So at last, vSphere 6 release day. Let’s crack on with this new PSC stuff! vSphere 6.0 splits vCenters into a Platform Services Controller piece (SSO, licensing, Certificates - all the bits that really tie your setup together) and the vCenter installation itself. These can be on the same server (VM, right?) or different servers, creating stand-alone PSC’s which can be load balanced and so on.
The vCenter Deployment Guide has been available for a few days already and that is really a step by step guide through the installations that you can do.
What it is not though, is a design guide. Not a lot of mention of how you would use some of these different configurations. To my mind at least, the PSC’s are designed to be the single internal VMware administrative layer. From there you can set up and delegate out other access, so different vCenters with different roles maybe (VDI, production, dev/test) can all plug in to the PSC layer. Other VMware products will also plug in to this. vRealize Automation, NSX etc. It’s mention of NSX which really makes me think that you should have a single PSC layer as these things will reach out over your entire enterprise.
Being as an upgrade from a previous version of vSphere to the new version will mean an integrated PSC installation (that you cannot go back from) then I decided that a parallel installation of the new version would teach me the most. I downloaded the media and mounted the file VMware-VCSA-all-6.0.0-2562643.iso. Browsing the contents presents you with an html file in the root directory called vcsa-setup.html and that presented me with this;
So not much I can do here other than close the browser and run the file
VMware-ClientIntegrationPlugin-6.0.0.exe from the vcsa folder. Very little to do here other than change the installation directory if you want. The default is the standard VMware folder.
Then you can open the html file again. This time, after waiting a whole 4 seconds, I got this…
Then after clicking allow, at last!
At this point I chose Install, as I said above, I wanted this to be a completely new installation. Then I accepted the EULA as the first of 11 installation config screens.
Then you will need to select an existing ESXi host to use as the installation target and supply root level credentials;
There’s an immediate validation after this step and you’ll also get asked to verify a new SSL cert (don’t worry, SSL will get easier in 6.0!) Then you need to pick an appliance name and select a password. I’m installing this one as a standalone PSC so I used an imaginative name. You need a suitably complex password, (I ended up using upper case, lower case, numeric and special characters and the picture below shows the warnings you could get.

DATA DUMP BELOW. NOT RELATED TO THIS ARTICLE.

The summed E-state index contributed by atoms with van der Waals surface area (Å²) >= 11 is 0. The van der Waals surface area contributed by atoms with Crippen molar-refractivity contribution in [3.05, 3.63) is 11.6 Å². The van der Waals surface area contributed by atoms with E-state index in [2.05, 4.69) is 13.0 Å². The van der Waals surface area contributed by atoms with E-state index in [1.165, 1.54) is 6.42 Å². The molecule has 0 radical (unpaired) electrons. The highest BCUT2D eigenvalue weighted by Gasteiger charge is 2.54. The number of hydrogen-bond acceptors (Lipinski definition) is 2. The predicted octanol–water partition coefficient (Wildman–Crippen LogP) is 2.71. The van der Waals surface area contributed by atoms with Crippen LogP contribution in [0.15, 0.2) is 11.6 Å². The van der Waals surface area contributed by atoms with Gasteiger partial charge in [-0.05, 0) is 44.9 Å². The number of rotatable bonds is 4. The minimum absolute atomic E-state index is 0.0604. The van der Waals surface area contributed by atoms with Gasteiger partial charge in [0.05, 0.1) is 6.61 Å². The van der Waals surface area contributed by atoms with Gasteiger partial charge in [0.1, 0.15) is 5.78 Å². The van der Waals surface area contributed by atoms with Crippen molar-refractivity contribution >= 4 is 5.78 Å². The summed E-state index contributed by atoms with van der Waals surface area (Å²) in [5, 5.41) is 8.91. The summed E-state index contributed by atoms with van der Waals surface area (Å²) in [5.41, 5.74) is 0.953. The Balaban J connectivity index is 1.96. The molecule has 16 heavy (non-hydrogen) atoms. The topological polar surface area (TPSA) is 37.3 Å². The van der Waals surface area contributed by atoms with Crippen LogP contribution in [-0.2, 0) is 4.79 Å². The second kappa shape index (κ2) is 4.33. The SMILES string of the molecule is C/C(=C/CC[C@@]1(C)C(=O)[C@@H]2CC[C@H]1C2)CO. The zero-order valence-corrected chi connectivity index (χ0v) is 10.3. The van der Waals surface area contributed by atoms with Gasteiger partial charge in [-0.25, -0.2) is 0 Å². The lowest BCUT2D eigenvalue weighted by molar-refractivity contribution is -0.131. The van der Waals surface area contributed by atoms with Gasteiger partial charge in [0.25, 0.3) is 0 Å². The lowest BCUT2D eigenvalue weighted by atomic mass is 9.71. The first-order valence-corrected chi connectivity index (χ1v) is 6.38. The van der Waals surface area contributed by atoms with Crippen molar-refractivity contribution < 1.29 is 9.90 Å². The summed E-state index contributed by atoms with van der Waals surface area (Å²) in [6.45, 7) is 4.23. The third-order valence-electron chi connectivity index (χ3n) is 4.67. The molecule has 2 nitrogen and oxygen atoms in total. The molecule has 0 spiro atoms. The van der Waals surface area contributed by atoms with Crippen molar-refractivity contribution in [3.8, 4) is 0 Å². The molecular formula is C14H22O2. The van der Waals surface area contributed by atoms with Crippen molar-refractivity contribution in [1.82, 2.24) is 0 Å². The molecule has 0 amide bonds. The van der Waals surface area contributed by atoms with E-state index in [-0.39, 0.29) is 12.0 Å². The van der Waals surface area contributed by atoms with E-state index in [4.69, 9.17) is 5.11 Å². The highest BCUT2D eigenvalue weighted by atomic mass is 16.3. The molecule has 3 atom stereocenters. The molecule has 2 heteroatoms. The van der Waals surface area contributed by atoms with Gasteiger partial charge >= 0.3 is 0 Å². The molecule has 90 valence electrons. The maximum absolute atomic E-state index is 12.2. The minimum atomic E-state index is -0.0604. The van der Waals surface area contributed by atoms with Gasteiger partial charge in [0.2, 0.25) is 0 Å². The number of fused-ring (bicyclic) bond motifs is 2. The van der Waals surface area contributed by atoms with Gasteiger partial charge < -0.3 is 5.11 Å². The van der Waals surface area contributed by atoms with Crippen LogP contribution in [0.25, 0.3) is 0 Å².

The default password settings for the administrator account will be visible once you are installed, but are set out here;
8-20 Characters in length.
A minimum of 1 Special character, 1 numeric character, 1 uppercase and 1 lowercase character.
Now, those choices.
The default choice is the top one, embedded PSC, but for additional complexity, let’s have an External PSC. There’s no database to configure at this point, so my 11 steps are now 10.
Because this is a brand new setup, Creating a new SSO domain is next.
Very imaginative names in use there. But as this is a new setup, no SSO site selection option step remains, this is getting easier and easier. On to step 7 out of 9.
This is hardly a step either, it’s just a confirmation.
Next is disk space selection. I don’t think I will be doing a whole lot with my PSC’s so let’s go this on the disk as well.
There’s another validation step here whilst the installation verifies the disk space.
Then on to something meaty, the network settings tab! A lot to fill in here in comparison to the other screens so far.
There’s more below what’s shown as well, but it’s only a tick box to give you the option to enable SSH. Like all such VMware installations, bitter experience states that you should ensure that you have working DNS beforehand, so make sure that you have already added your static IP details to your DNS before you go any further.
Then the last screen is just a summary tab, click Finish and away we go.
Now this takes a while, but once you’re done you should see something like this…
Woohoo! We have a running PSC. Just look at all those lovely hard disks…
And that’s it, next job will be to point a vCenter at this thing.